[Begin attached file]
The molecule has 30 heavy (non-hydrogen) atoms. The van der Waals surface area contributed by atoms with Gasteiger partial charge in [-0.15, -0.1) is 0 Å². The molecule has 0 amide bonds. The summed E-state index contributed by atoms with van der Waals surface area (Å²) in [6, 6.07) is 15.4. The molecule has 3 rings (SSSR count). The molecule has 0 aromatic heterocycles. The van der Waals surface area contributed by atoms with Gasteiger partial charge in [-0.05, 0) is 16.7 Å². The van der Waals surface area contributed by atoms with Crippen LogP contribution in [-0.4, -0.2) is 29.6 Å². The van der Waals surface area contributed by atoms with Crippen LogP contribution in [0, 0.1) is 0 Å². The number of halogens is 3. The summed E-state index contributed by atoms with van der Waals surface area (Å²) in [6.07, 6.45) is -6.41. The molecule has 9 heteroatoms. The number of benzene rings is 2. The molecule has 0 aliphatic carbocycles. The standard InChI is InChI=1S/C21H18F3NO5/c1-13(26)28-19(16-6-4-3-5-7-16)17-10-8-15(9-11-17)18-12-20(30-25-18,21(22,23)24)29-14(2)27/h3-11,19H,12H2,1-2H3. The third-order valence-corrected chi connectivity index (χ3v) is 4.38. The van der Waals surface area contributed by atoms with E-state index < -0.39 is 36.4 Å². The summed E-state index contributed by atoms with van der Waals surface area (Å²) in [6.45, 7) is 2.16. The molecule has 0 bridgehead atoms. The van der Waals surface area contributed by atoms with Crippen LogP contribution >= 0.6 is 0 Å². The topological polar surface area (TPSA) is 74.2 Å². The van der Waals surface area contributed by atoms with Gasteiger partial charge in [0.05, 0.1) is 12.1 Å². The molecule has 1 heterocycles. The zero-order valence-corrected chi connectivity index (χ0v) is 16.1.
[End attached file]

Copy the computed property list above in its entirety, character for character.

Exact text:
The molecule has 30 heavy (non-hydrogen) atoms. The van der Waals surface area contributed by atoms with Gasteiger partial charge in [-0.15, -0.1) is 0 Å². The molecule has 0 amide bonds. The summed E-state index contributed by atoms with van der Waals surface area (Å²) in [6, 6.07) is 15.4. The molecule has 3 rings (SSSR count). The molecule has 0 aromatic heterocycles. The van der Waals surface area contributed by atoms with Gasteiger partial charge in [-0.05, 0) is 16.7 Å². The van der Waals surface area contributed by atoms with Crippen LogP contribution in [-0.4, -0.2) is 29.6 Å². The van der Waals surface area contributed by atoms with Crippen LogP contribution in [0, 0.1) is 0 Å². The number of halogens is 3. The summed E-state index contributed by atoms with van der Waals surface area (Å²) in [6.07, 6.45) is -6.41. The molecule has 9 heteroatoms. The number of benzene rings is 2. The molecule has 0 aliphatic carbocycles. The standard InChI is InChI=1S/C21H18F3NO5/c1-13(26)28-19(16-6-4-3-5-7-16)17-10-8-15(9-11-17)18-12-20(30-25-18,21(22,23)24)29-14(2)27/h3-11,19H,12H2,1-2H3. The third-order valence-corrected chi connectivity index (χ3v) is 4.38. The van der Waals surface area contributed by atoms with E-state index < -0.39 is 36.4 Å². The summed E-state index contributed by atoms with van der Waals surface area (Å²) in [6.45, 7) is 2.16. The molecule has 0 bridgehead atoms. The van der Waals surface area contributed by atoms with Crippen LogP contribution >= 0.6 is 0 Å². The topological polar surface area (TPSA) is 74.2 Å². The van der Waals surface area contributed by atoms with Gasteiger partial charge in [0.05, 0.1) is 12.1 Å². The molecule has 1 heterocycles. The zero-order valence-corrected chi connectivity index (χ0v) is 16.1.